How is nuclear “prestress” maintained?2018-02-05T15:47:30+00:00

How is nuclear “prestress” maintained?

As an integral part of cellular behavior, cells are sensitive to matrix rigidity, local geometry and stress or strain applied by external factors [1]. In recent years, it has been established that an extensive network of protein assembly couples the cytoskeleton to the nucleus [2] (reviewed in [3]) and that condensation forces of the chromatin balance cytoskeletal forces resulting in a prestressed nuclear organization [4][5]. Hence, besides remodeling cytoskeletal filaments, the forces generated within the cell and that experienced at distant cell surface sites converge to the nucleus. This can happen either by physical transmission along the linked cytoskeleton [6] (reviewed in [3]) or by chemical signaling, where transcription regulators get transported to the nucleus upon activation [7][8] (reviewed in [9]). These mechanosignals have a significant impact on the mechanical properties of the nucleus such as shape and rigidity (reviewed in [6] [10]) through modification of the scaffolding proteins at the nuclear envelope and interior.

nuclear-connectivity-and-mechanotransduction

Force experienced by integrins at the cell surface via mechanosensing structures like focal adhesions (integrin cluster linked to actin network), hemidesmosomes (blue rectangle) or cell-cell contact (not shown) is accumulated, channeled through SUN1/SUN2 form the LINC (linker of nucleoskeleton and cytoskeleton) complexes connecting further to the nuclear lamina (red and white lamin network) and hence the attached nuclear scaffold proteins (actin and myosin). Chromatin attaches directly to the lamina and to other scaffolding proteins through the matrix attachment regions (MARs). Upon sensing the force, the nuclear scaffold help repositioning the chromatin thus affecting nuclear prestress and activating genes within milliseconds. Spatial segregation of chromosomes with defined territories is represented as colored compartments inside the nucleus. The dotted circle highlights looping of genes from different chromosomes to form a cluster in 3D space and share transcription apparatus (navy ovals). On the contrary, chemical signaling mediated by motor-based translocation along cytoskeletal filaments or diffusion of activated regulatory factors takes few seconds. Adapted from [19197334, 21391812]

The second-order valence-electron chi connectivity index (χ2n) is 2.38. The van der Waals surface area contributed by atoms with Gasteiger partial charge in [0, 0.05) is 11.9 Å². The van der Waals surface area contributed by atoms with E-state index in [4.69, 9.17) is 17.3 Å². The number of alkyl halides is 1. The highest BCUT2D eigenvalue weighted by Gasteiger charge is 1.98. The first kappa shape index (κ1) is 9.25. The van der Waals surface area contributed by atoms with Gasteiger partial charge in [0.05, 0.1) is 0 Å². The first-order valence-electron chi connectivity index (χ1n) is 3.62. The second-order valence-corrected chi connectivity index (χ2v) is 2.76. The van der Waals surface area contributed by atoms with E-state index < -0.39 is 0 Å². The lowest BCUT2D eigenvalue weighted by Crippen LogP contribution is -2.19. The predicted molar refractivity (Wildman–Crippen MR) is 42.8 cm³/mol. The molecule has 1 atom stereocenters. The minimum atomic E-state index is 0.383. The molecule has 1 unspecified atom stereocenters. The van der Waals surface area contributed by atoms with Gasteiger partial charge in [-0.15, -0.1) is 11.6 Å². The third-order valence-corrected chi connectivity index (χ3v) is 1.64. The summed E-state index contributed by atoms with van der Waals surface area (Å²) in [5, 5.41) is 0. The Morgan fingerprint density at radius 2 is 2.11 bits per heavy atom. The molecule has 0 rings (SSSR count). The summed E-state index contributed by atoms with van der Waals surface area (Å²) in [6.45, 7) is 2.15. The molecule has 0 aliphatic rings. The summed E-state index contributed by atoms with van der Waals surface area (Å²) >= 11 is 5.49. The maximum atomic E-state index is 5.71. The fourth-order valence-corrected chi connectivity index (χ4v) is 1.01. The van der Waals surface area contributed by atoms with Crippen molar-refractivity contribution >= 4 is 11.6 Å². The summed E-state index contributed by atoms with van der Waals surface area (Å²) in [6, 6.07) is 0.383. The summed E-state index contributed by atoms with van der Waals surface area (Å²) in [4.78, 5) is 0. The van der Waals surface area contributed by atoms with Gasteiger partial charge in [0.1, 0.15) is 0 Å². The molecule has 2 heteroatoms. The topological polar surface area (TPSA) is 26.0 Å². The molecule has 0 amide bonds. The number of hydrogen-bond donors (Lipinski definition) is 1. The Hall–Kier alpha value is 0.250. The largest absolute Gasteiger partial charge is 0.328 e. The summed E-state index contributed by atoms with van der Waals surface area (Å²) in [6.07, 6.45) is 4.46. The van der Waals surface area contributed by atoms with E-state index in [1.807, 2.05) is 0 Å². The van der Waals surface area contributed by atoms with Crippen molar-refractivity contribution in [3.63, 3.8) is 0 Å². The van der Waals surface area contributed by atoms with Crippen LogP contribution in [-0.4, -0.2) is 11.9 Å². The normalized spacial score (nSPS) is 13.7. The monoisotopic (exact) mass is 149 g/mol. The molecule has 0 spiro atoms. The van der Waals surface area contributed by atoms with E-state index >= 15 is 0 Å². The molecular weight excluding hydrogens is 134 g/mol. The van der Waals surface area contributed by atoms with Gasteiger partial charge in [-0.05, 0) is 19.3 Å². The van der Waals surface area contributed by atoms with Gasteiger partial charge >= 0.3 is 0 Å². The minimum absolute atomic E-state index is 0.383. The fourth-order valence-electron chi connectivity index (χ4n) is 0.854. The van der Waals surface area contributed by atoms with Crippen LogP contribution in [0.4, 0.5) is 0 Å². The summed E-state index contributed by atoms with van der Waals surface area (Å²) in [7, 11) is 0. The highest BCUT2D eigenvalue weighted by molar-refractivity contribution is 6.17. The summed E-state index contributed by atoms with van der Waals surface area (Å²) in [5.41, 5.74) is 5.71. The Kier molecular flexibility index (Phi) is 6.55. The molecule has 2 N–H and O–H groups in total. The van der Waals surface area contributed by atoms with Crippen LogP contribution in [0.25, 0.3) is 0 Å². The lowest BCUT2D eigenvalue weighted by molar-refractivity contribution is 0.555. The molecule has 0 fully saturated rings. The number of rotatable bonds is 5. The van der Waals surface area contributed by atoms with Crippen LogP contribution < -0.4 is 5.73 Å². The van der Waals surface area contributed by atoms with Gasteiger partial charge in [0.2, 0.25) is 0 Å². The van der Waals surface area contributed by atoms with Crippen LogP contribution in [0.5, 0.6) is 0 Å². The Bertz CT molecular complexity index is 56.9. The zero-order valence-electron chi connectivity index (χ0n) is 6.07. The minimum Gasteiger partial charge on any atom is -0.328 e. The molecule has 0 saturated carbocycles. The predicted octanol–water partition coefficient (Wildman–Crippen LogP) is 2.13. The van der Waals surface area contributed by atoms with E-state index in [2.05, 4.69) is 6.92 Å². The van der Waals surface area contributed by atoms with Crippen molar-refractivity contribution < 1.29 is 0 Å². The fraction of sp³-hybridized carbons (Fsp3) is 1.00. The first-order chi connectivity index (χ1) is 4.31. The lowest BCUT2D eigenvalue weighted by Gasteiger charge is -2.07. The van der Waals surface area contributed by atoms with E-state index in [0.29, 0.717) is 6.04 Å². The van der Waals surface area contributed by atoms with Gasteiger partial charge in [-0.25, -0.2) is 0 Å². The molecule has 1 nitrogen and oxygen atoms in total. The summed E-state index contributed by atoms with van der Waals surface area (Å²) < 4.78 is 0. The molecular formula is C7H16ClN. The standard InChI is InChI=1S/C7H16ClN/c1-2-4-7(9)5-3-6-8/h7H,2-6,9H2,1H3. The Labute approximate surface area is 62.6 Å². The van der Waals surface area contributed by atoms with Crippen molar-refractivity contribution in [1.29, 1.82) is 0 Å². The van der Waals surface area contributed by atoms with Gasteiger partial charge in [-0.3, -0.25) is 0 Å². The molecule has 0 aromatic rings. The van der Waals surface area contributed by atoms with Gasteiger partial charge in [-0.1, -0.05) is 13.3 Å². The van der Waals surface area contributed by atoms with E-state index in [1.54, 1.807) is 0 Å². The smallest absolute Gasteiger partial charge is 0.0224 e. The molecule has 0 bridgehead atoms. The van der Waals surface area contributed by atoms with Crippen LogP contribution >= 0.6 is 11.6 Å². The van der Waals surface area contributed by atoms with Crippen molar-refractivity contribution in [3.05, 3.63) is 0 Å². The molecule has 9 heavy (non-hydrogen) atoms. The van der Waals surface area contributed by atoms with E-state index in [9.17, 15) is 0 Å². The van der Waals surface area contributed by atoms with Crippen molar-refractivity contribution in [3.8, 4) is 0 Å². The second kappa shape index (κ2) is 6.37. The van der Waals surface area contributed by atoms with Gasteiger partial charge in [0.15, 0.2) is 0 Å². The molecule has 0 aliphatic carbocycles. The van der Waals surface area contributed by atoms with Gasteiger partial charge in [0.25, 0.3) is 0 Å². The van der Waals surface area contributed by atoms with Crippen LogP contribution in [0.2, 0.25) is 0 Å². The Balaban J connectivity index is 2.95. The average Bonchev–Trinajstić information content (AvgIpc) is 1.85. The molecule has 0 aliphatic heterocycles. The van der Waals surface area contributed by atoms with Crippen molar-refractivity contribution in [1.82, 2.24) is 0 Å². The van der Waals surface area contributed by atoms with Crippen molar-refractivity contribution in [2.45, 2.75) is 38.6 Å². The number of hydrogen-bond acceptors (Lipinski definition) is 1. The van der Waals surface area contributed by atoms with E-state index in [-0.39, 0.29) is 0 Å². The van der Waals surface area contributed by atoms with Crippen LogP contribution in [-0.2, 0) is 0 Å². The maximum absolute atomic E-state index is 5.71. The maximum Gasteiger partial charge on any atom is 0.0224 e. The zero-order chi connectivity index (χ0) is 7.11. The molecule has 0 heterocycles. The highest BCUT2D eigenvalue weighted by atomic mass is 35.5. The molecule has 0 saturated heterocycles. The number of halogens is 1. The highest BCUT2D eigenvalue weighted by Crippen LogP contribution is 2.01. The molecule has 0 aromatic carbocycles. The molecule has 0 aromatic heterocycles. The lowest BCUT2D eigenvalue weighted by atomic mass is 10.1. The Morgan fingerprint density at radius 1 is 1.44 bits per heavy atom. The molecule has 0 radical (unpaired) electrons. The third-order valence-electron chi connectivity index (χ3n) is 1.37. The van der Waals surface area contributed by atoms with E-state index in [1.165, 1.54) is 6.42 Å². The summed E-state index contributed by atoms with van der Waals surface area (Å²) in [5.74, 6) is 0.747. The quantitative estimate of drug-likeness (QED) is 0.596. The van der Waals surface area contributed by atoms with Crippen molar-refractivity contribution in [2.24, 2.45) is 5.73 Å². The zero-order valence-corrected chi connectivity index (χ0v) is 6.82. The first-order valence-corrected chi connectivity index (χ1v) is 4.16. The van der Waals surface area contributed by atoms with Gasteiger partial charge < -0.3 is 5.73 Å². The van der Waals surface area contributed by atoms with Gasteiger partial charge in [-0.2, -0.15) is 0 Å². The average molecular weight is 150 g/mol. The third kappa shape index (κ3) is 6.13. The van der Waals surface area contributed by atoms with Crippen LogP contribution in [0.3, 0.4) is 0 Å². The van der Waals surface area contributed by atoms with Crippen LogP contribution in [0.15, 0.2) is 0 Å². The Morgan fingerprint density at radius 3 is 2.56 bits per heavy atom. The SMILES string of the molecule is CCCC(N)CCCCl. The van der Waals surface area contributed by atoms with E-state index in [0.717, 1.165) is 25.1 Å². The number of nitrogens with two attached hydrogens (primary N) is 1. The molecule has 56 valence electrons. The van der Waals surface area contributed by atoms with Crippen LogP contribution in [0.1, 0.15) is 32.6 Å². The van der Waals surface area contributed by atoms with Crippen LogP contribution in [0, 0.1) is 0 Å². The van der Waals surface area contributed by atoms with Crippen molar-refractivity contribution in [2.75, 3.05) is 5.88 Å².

The double-membrane envelope, the non-random organization of chromatin and the nuclear scaffold proteins, all contribute to the rigidity of the nucleus [11] (reviewed in [12][13]). Nevertheless, its shape and size vary considerably between different cell types and organisms. Various tensile and compressive elements modulate the nuclear envelope, ultimately dictating the overall nuclear size, rigidity and morphology. For example, change in cell size also affects nuclear size in most differentiated cells. Maintenance of a certain volume ratio between the cell and nucleus (karyoplasmic ratio) is critical for transcription regulation [14][15][16].

With the cytoskeleton providing an outward pull and chromatin compaction providing an inward force, the nucleus can be envisioned as an elastic structure maintained in a stretched state due to force balance. Any perturbation to this homeostasis causes disorder in the system due to shrinkage or bulging of the nucleus, thus impairing its functional landscape. DNA processing and gene expression programs are affected due to alterations in cytoskeleton, nucleoskeleton and genome compaction [17] [4] (reviewed in [9]). In other words, the nucleus can be regarded as a load bearing organelle that can physically transmit mechanical cues [18][19] and a plethora of cellular traits, such as shape, motility, differentiation and development.

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References

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